Couple things that I want you also to think about inside the meeting and how that will go well. The truth is that no matter who is on your leadership team, and no matter how much you trust them, some decisions are not decisions that should be made by a committee. I think one of the most critical tools for you as an agency owner to leverage in the leadership meetings is what I call the three levels of decision-making. And it’s your responsibility to be very clear about what level each decision that needs to be made is, before you guys dig into it. So, let me tell you what the three levels are and then give you an example.


  The first level of decision-making is, “We are going to discuss this as a leadership team, and then we are going to, in a very democratic way, vote, and the majority wins, so this is going to be a decision we are going to make together.” And in that role, in that level of decision-making, my vote is no more or no less important than anyone else’s. The second level of decision-making is, “I have something I would like to discuss with you. I would like all of your feedback, I want to have a lively conversation around it, I want you to help me push and pull on this decision, but ultimately as the agency owner, I’m going to make the decision.” And then the third level of decision-making is, “Hey guys, guess what: I made a decision about something.” No discussion, no weighing in. This is the privilege of taking the risk of owning the agency.


  So, for example, let’s say that you get your healthcare premium notification, and your healthcare insurance is going up 35%. So, you have three ways to look at that. You can go to them and say, “Hey, we have some options in terms of how to manage our healthcare costs, and I want to discuss those with all of you, and then we’re all going to decide that together.” So, you would look at deductibles or whatever the variables are, and you would decide it as a group. Second way of doing that is saying, “Hey, healthcare costs came back and they’re astronomical. I want some thoughts from you. I’ve got some ideas, but I’d like some thoughts from you before I make a decision about how we are going to cover our employees with health insurance without breaking the bank.” And the third one is, “Hey, you guys, we got a 35% premium increase from our health insurance, and so I have decided to put our company back out to bid and see if we can get some more premiums. And if we can’t, I have decided we are raising the deductible to $5,000 to manage the costs,” or whatever the decision is.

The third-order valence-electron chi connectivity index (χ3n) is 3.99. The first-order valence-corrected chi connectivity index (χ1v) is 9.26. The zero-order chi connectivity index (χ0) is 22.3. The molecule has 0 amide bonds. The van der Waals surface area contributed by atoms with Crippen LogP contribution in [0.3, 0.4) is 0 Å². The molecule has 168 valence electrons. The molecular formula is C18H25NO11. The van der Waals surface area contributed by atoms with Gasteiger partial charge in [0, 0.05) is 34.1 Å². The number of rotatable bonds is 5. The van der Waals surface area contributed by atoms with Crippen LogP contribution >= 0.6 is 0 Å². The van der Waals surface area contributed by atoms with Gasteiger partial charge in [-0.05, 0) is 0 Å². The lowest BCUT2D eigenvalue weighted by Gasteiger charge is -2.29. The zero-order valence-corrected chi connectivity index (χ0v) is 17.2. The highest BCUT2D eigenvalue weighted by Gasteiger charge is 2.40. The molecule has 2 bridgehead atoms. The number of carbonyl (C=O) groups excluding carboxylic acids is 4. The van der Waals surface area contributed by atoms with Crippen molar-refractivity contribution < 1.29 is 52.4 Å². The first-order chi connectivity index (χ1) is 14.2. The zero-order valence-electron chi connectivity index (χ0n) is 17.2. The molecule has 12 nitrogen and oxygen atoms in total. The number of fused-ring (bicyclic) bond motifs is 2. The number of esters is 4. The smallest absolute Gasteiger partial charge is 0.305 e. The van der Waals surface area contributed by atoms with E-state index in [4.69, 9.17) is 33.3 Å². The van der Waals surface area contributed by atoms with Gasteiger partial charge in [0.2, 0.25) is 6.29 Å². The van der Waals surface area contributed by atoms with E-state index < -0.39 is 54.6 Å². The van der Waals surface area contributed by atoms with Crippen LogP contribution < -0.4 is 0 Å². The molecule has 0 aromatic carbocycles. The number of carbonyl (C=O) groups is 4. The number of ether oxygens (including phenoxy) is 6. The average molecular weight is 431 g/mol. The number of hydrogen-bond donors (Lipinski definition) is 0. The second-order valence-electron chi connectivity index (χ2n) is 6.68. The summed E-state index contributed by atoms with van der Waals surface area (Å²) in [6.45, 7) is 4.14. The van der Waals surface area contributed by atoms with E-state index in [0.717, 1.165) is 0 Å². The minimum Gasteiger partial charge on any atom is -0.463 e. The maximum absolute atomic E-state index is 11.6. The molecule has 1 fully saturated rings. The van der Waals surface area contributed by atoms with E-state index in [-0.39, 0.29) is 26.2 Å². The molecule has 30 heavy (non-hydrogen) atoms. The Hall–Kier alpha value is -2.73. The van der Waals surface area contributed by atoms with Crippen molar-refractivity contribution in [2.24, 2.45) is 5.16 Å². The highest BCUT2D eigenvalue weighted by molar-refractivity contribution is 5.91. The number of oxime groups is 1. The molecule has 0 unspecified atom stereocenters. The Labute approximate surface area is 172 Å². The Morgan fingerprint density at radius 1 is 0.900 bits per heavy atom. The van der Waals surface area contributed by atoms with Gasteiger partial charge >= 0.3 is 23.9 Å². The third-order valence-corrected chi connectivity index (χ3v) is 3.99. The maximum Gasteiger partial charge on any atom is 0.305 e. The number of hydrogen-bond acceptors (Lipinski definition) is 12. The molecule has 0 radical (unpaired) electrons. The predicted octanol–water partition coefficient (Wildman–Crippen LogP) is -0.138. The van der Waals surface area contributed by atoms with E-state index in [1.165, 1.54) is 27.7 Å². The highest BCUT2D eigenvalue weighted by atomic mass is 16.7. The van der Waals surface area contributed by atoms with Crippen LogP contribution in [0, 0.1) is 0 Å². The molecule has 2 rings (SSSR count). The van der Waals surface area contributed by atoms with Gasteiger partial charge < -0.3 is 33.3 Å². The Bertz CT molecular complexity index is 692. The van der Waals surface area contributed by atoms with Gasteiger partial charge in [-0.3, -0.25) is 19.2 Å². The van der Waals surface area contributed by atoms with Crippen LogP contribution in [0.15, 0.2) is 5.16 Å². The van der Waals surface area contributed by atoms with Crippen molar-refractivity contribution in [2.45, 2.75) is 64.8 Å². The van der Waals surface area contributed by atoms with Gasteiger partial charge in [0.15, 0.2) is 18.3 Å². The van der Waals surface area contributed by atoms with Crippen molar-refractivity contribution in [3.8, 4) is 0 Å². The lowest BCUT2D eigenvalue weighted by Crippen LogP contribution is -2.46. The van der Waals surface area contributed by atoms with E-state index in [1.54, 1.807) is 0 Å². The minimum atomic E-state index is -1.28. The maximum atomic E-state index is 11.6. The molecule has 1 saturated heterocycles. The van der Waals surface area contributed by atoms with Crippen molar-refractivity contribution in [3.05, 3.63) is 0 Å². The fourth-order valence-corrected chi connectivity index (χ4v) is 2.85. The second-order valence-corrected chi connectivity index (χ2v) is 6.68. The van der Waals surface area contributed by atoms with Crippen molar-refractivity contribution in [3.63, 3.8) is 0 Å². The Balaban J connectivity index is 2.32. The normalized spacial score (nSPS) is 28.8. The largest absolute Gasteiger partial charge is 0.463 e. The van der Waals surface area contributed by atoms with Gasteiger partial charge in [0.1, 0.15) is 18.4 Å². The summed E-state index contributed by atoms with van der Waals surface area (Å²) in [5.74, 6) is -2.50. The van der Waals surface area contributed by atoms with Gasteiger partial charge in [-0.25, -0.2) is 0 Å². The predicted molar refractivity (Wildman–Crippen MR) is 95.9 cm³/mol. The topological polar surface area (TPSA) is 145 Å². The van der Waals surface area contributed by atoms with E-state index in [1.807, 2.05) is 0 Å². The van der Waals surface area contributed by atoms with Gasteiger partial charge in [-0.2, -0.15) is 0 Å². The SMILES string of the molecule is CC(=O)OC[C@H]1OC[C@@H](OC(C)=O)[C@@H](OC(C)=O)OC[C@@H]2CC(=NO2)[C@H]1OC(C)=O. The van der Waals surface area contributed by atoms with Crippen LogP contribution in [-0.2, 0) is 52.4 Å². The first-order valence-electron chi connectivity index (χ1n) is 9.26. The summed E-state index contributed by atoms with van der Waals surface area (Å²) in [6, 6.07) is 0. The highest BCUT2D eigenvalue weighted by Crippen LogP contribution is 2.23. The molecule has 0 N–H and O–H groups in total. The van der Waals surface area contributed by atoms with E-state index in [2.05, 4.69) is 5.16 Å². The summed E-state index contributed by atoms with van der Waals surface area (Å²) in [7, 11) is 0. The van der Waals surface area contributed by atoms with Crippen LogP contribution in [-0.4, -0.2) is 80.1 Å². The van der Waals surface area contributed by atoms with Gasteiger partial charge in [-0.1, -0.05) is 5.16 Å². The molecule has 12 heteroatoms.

So, by doing that in the very beginning, what you don’t want to do is you don’t want to ask someone their opinion and then make them feel like it didn’t matter. So, you want to be really up front with your team, and you’re going to have to do this very deliberately in the beginning. You’re going to have to say, “Remember, there are three levels of decision-making,” and you might even have to review them, “and this is a level two decision, which means I want your input, but then I’m going to decide,” or whichever level it is.


  But you want your team to know that when they give you feedback, or when they’ve really thought about something, or when they ask great questions, that it’s been heard and respected and valued. And so, when they know that, for example, they get to weigh in but you get to make the decision, then when you make a decision that’s different than what they would’ve, they don’t feel mad or bad because they didn’t get to make it, because you told them right up front.


  So, that’s a critical element to making a leadership team work. And you as the agency owner, if that’s who you are, you have a responsibility to own that and to not pussyfoot around. Many agency owners are uncomfortable asserting their ownership and saying, “Look, this is my place, it’s my mortgage that’s on the line, and we are not paying that for health insurance. I know it would be great, but we’re not doing it, so we’re going to… Everyone’s going to have to chip in more,” or the deductible has to go up, or whatever it is. You have to be ready to make those tough decisions and to own those decisions, and to also have the privilege and responsibility of sometimes being the one that makes the call. So, I highly suggest that you use those three levels of decision-making.


  But the other thing I want you to think about is, inside those meetings, not only